Friday, November 11, 2011

* * Guest post: Apron Tutorial * *

As apron tutorial to help you get started on your tie One On Day project!
Check here for more details and your chance to win an apron made by me!!

I could make a tute myself, but this tutorial is da bomb!
Many giant thanks to Karen at
 Take a peek at her'll be a follower for sure!!

Here is her fabulous apron tutorial:

Wow....I know this looks like a really involved pattern, but I promise you it's not. I took lots of photos to help explain how I do this. From beginning to end this apron will take a little over an hour to make. It's very easy to sew and I hope you enjoy making it!

You'll need: (based on 44" or 45" fabric)

1/2 yd fabric for apron skirt
1/4 yd fabric for apron pocket
1/2 yd fabric for waistband, ties, pocket trim and hem

NOTE:  1/2 seam allowance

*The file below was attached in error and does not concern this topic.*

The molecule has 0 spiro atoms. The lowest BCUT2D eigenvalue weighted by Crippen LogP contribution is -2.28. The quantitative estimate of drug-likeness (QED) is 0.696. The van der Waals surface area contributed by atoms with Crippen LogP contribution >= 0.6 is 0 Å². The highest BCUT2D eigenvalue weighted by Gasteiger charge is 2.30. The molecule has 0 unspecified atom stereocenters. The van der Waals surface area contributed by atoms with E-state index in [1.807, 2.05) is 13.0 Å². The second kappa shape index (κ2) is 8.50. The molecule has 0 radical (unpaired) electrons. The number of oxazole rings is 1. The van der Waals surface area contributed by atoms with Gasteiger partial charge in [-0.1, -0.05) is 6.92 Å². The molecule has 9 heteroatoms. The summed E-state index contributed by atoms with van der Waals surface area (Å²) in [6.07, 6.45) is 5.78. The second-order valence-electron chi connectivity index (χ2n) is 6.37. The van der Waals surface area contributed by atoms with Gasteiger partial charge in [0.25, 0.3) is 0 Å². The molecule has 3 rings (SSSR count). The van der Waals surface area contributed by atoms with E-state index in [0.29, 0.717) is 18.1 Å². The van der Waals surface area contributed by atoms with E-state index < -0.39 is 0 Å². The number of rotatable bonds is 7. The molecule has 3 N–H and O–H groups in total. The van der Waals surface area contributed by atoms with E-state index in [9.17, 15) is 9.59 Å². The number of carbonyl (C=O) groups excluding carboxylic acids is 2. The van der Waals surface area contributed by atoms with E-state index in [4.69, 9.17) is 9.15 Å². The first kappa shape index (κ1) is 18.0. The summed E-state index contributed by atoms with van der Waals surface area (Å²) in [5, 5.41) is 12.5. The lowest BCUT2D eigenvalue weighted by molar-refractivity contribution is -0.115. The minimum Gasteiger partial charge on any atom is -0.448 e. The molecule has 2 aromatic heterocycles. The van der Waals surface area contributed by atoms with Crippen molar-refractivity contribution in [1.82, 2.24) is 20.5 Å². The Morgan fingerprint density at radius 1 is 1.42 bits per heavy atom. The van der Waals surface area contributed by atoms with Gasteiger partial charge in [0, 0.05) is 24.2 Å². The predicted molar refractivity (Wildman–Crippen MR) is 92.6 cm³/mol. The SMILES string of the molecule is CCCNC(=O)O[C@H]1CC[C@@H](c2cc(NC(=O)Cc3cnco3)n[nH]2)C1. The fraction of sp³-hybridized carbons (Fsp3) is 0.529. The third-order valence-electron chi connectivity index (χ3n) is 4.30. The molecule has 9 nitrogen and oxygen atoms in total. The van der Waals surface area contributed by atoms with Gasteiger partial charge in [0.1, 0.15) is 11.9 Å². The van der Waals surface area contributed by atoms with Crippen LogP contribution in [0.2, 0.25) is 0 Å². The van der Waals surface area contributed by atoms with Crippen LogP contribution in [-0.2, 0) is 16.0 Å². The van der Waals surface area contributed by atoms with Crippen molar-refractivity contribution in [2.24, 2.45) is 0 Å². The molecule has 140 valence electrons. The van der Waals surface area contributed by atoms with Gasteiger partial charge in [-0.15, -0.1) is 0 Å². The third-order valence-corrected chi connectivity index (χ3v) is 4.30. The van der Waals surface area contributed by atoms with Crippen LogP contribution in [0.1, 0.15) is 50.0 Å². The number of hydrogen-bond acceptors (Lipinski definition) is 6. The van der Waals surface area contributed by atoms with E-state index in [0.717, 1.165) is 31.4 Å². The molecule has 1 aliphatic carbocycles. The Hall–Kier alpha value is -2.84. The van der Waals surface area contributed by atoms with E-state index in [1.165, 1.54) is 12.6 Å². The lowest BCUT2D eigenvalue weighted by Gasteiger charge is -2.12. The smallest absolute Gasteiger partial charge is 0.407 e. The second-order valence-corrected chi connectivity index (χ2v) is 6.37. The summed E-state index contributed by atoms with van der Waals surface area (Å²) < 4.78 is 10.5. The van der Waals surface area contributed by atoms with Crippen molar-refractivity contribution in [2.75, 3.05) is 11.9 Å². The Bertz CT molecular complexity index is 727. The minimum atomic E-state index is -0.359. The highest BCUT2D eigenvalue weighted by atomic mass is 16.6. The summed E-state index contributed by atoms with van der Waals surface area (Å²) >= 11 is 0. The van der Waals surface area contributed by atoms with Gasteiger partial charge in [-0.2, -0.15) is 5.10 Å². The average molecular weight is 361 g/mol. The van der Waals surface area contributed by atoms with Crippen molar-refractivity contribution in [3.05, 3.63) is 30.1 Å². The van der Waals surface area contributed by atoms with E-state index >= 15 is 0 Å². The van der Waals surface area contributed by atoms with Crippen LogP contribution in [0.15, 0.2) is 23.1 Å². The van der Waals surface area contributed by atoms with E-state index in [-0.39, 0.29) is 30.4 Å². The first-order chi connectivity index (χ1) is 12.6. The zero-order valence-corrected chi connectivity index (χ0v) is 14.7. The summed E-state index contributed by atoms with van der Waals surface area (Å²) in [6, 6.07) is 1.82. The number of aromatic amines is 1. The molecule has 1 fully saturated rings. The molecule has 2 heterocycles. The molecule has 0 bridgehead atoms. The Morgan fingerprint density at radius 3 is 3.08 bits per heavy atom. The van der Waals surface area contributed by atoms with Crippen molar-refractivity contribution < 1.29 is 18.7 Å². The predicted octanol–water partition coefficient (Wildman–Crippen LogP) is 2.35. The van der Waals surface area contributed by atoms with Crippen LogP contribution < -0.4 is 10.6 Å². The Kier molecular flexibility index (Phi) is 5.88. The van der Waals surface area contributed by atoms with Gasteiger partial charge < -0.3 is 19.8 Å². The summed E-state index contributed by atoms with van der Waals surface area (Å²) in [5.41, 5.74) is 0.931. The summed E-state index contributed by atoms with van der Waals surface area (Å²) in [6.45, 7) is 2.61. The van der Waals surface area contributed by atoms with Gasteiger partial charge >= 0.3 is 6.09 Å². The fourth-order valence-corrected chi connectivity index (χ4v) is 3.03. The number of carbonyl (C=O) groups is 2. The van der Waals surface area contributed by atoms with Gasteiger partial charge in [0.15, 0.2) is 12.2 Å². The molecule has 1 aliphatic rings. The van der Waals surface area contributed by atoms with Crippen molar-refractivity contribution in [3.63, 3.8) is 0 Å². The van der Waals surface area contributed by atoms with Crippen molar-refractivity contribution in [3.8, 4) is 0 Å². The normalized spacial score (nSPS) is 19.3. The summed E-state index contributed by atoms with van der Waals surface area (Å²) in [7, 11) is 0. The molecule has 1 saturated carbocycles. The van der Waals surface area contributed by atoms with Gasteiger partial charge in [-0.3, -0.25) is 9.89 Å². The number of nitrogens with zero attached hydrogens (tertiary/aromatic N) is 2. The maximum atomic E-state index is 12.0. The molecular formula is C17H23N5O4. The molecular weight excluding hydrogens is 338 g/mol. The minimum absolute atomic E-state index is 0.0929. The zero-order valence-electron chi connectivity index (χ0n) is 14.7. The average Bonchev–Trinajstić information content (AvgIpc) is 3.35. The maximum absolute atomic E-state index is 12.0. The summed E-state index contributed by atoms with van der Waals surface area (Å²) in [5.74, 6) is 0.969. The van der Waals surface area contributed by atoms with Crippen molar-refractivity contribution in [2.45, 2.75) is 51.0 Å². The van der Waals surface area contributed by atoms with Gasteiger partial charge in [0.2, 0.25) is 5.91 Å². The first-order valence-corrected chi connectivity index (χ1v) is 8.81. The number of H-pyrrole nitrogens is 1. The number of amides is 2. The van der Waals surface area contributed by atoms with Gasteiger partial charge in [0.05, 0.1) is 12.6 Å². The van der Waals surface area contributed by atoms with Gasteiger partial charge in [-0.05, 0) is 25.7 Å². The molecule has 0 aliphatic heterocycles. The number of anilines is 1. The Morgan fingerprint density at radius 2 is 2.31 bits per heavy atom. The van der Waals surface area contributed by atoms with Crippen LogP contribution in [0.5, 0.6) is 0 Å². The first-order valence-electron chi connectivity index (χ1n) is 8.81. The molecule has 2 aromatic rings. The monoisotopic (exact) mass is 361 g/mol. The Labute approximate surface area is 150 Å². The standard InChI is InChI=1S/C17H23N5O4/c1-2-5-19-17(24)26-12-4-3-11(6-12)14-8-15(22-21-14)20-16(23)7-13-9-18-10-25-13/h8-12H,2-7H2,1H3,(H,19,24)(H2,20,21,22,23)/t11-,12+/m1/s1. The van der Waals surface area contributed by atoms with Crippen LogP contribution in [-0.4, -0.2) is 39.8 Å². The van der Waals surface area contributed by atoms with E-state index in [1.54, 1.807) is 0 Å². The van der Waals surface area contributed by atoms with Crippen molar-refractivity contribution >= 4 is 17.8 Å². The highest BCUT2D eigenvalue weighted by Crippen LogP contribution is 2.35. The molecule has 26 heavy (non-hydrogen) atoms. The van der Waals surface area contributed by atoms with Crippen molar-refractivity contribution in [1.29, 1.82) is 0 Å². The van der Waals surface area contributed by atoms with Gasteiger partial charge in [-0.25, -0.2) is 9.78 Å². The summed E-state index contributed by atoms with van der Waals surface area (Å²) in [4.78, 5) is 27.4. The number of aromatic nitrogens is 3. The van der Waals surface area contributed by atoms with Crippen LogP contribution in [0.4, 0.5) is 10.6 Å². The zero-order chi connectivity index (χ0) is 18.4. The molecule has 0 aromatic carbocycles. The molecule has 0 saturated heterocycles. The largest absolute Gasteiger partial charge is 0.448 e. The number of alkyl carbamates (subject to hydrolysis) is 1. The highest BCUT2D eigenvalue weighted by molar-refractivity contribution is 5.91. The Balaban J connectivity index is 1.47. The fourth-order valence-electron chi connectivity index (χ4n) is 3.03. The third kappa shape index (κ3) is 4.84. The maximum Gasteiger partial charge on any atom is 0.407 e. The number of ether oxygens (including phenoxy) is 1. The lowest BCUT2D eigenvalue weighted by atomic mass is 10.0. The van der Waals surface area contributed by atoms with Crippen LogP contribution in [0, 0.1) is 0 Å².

For the skirt, cut (1)  18" by 30" rectangle
For the pocket, cut (1)  9" by 30" rectangle
For the waistband and pocket trim cut (2)  3" by 30" strips
For the ties cut (2)  3" by 44" strips
For the hem, cut (1)  6" by 30" strip
Take your 6" by 30" hem strip and place it right side up. Take your apron skirt and place it right side up on top of the hem fabric.  Place it directly on top of the hem fabric.  Now fold the skirt fabric down, right sides together leaving about an inch of fabric uncovered. Continue to fold it in on itself 3 or 4 times to make a tight little roll.  See the next photo if this sounds confusing. You're going to make a "burrito" out of the hem fabric with the skirt fabric inside. You leave the 1" uncovered so that you don't catch the bulk of the skirt fabric when you sew your burrito.

Now stitch down the entire length of the burrito.

Gently pull the skirt out of the tube you made.

Press your hem. You now have a completely encased hemline with no raw edges. Set aside the apron skirt for now.

Take one of your 3" by 30" strips and fold it in half, wrong sides together and press. This is your pocket trim binding. 

Place on top of the 9" by 30" pocket fabric  with the wrong side facing up and stitch.